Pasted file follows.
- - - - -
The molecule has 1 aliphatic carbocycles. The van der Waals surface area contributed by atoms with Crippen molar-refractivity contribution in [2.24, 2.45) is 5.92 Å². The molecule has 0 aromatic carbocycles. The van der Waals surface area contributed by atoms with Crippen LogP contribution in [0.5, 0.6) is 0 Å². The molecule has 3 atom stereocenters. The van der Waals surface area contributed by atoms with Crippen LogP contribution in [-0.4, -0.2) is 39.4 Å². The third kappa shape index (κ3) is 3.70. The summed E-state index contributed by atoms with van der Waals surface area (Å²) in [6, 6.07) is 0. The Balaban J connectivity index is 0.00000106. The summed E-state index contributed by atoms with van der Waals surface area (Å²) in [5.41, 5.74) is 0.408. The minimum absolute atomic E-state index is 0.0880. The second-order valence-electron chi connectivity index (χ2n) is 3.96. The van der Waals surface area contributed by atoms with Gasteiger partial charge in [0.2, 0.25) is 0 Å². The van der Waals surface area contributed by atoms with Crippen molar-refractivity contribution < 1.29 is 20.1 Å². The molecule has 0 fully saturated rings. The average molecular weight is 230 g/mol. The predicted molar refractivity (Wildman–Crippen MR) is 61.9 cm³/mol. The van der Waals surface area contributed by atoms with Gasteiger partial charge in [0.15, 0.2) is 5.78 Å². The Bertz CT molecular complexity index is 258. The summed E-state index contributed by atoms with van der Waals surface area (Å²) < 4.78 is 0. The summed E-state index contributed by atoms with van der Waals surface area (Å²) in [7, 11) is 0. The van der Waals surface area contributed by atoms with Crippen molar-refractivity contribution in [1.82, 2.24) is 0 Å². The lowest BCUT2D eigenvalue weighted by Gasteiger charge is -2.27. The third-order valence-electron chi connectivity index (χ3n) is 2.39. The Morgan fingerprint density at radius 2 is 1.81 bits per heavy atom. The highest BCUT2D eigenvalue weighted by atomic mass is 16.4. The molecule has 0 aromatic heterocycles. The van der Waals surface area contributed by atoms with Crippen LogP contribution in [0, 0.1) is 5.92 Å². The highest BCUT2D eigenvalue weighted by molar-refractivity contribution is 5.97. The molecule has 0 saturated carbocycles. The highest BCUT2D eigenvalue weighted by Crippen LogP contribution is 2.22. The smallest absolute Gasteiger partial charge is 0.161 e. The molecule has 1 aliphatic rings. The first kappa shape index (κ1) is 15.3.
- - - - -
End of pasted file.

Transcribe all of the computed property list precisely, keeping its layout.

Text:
The molecule has 1 aliphatic carbocycles. The van der Waals surface area contributed by atoms with Crippen molar-refractivity contribution in [2.24, 2.45) is 5.92 Å². The molecule has 0 aromatic carbocycles. The van der Waals surface area contributed by atoms with Crippen LogP contribution in [0.5, 0.6) is 0 Å². The molecule has 3 atom stereocenters. The van der Waals surface area contributed by atoms with Crippen LogP contribution in [-0.4, -0.2) is 39.4 Å². The third kappa shape index (κ3) is 3.70. The summed E-state index contributed by atoms with van der Waals surface area (Å²) in [6, 6.07) is 0. The Balaban J connectivity index is 0.00000106. The summed E-state index contributed by atoms with van der Waals surface area (Å²) in [5.41, 5.74) is 0.408. The minimum absolute atomic E-state index is 0.0880. The second-order valence-electron chi connectivity index (χ2n) is 3.96. The van der Waals surface area contributed by atoms with Gasteiger partial charge in [0.2, 0.25) is 0 Å². The van der Waals surface area contributed by atoms with Crippen molar-refractivity contribution < 1.29 is 20.1 Å². The molecule has 0 fully saturated rings. The average molecular weight is 230 g/mol. The predicted molar refractivity (Wildman–Crippen MR) is 61.9 cm³/mol. The van der Waals surface area contributed by atoms with Gasteiger partial charge in [0.15, 0.2) is 5.78 Å². The Bertz CT molecular complexity index is 258. The summed E-state index contributed by atoms with van der Waals surface area (Å²) < 4.78 is 0. The summed E-state index contributed by atoms with van der Waals surface area (Å²) in [7, 11) is 0. The van der Waals surface area contributed by atoms with Crippen molar-refractivity contribution in [1.82, 2.24) is 0 Å². The lowest BCUT2D eigenvalue weighted by Gasteiger charge is -2.27. The third-order valence-electron chi connectivity index (χ3n) is 2.39. The Morgan fingerprint density at radius 2 is 1.81 bits per heavy atom. The highest BCUT2D eigenvalue weighted by atomic mass is 16.4. The molecule has 0 aromatic heterocycles. The van der Waals surface area contributed by atoms with Crippen LogP contribution in [0, 0.1) is 5.92 Å². The highest BCUT2D eigenvalue weighted by molar-refractivity contribution is 5.97. The molecule has 0 saturated carbocycles. The highest BCUT2D eigenvalue weighted by Crippen LogP contribution is 2.22. The smallest absolute Gasteiger partial charge is 0.161 e. The molecule has 1 aliphatic rings. The first kappa shape index (κ1) is 15.3.